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Discussion > Is the BBC approaching a tipping point?

Would people please avoid making personal comments about other commenters. This discussion is intended to about the BBC and whether it has reached a tipping point.

Nov 17, 2012 at 6:02 PM | Registered CommenterBishop Hill

Thanks Bish. I'd like to add that the whole of Dung's attack on me, in his latest post, section 1, is predicated on a falsehood. I'm perfectly happy with people using pseudonyms on Bishop Hill; my concern throughout has been the misuse of pseudonymity, the dangers of which have been graphically illustrated by the defaming of Lord McAlpine in anonymous blog comments and Twitter accounts in the last two weeks, all triggered by the BBC. Even in this thread someone calling themselves 'Anon' has made two contributions that have quickly been deleted, I presume because they were judged close to libelous. I applaud that decision - but that of course doesn't mean I tar every nym with the same brush. Some people need to get that simple fact in their heads.

There is one other oddity I would draw people's attention to, in addition to RKS's weird allusion, three times in a row, to me having objectionable political views, deducible from my posts, that he dare not actually spell out. That was what Chris M wrote yesterday here:

Why bother Dung? This thread is already way past its tipping point, a private conversation between two City types to the exclusion of others. If I were a UK resident I would be, like Delingpole, attempting to steer the Tories towards policies reflecting traditional middle class conservatism, not the clubby exclusivity of Mayfair. And Mr Ackroyd, this is entirely on topic; if you want to criticize the BBC you need to show that your fundamental mindset is different from theirs, something you have thus far failed to do.

Forget for the moment the crude attack on two individuals who were only doing their best, however limited that might be, and note the 'Mr Ackroyd'. Isn't that an attempt to provide a real name for Martin A, one that I have nowhere seen him ascribe to himself? Is that kind of mind game now judged fair play, just because you disagree with someone?

I would never do such a thing or argue for such a thing - and I'm sure I would be crucified if I tried. The irony seems to be that because Chris M does it, from pseudonymity itself, that somehow makes it ok. It doesn't. But, as usual, even as I point it out, the person concerned pays no reputation price for this breach of normal BH protocol.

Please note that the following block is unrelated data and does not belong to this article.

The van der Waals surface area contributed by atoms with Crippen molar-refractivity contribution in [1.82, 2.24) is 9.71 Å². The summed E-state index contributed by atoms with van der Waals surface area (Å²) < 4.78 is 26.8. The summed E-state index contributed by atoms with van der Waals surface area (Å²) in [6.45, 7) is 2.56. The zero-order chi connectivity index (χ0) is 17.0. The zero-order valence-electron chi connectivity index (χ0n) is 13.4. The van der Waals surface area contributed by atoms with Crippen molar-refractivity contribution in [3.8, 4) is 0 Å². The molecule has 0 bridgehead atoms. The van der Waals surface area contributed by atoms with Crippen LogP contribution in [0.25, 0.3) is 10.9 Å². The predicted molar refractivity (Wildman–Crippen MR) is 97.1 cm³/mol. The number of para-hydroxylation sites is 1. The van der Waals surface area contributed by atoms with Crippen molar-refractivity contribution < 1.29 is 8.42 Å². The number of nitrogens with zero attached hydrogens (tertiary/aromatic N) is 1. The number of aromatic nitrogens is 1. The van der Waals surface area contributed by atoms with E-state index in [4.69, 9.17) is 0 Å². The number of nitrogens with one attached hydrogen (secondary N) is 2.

It's clear to me by now that this thread has started to bother some people. They want it closed down, by fair means or foul. They shouldn't have bothered. It will continue, as the host says, to discuss whether the BBC has reached a tipping point - a very powerful and it seems prophetic term chosen by the originator.

Nov 17, 2012 at 6:44 PM | Unregistered CommenterRichard Drake

Following the post by the Bish I am unable to respond to the above comments.

Nov 17, 2012 at 7:28 PM | Registered CommenterDung

in addition to RKS's weird allusion, three times in a row, to me having objectionable political views, deducible from my posts, that he dare not actually spell out. Nov 17, 2012 at 6:44 PM | Richard Drake>>>>>

You seem to have difficulty with basic English comprehension.

Please quote verbatim where I said you had objectionable political views. In fact, I said I saw nothing wrong in having political ASPIRATIONS. You make the sort of deliberate misquotation normally to be expected from blog trolls.

If you must insist on attempting to dominate BH threads and pompously hector those you disagree with, you should expect to be responded to in kind. You have, through your argumentative tone and mass produced posts, turned the thread into a dead duck - have you not noticed the lack of interest in others lately?

I've made my comments about Tom Watson's conduct and I'm still awaiting the results of the BBC enquiries, although that'll soon be swept under the mat after the next big media frenzy.

Nov 17, 2012 at 7:36 PM | Registered CommenterRKS

RKS and any others
Please note my admonition at 4.41pm

Nov 17, 2012 at 7:38 PM | Registered CommenterBishop Hill

Following the post by the Bish I am unable to respond to the above comments.

Nov 17, 2012 at 7:28 PM | Dung>>>>>

To be honest Dung I'm tired of dealing with prima donnas who run whingeing to the moderator because nasty people have pricked their ego's, and who have shown little restraint in openly criticising other contributors in the past.